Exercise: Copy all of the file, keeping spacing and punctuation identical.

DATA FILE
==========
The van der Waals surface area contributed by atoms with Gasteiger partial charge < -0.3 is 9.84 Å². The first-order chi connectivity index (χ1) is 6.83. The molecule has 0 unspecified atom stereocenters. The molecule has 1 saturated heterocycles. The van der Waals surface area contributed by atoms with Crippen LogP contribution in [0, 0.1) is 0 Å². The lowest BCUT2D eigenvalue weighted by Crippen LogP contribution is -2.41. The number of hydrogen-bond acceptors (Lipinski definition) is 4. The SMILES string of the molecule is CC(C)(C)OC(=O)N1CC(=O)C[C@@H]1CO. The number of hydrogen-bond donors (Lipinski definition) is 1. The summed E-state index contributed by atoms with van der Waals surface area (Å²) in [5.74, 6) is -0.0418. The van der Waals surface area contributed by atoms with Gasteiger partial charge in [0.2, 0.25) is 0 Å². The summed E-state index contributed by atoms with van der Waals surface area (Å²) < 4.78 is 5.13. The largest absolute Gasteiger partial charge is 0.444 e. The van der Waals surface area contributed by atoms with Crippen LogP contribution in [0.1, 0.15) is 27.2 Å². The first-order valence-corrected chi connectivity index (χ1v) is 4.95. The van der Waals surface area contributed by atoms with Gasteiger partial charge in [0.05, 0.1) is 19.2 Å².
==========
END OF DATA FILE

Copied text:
The van der Waals surface area contributed by atoms with Gasteiger partial charge < -0.3 is 9.84 Å². The first-order chi connectivity index (χ1) is 6.83. The molecule has 0 unspecified atom stereocenters. The molecule has 1 saturated heterocycles. The van der Waals surface area contributed by atoms with Crippen LogP contribution in [0, 0.1) is 0 Å². The lowest BCUT2D eigenvalue weighted by Crippen LogP contribution is -2.41. The number of hydrogen-bond acceptors (Lipinski definition) is 4. The SMILES string of the molecule is CC(C)(C)OC(=O)N1CC(=O)C[C@@H]1CO. The number of hydrogen-bond donors (Lipinski definition) is 1. The summed E-state index contributed by atoms with van der Waals surface area (Å²) in [5.74, 6) is -0.0418. The van der Waals surface area contributed by atoms with Gasteiger partial charge in [0.2, 0.25) is 0 Å². The summed E-state index contributed by atoms with van der Waals surface area (Å²) < 4.78 is 5.13. The largest absolute Gasteiger partial charge is 0.444 e. The van der Waals surface area contributed by atoms with Crippen LogP contribution in [0.1, 0.15) is 27.2 Å². The first-order valence-corrected chi connectivity index (χ1v) is 4.95. The van der Waals surface area contributed by atoms with Gasteiger partial charge in [0.05, 0.1) is 19.2 Å².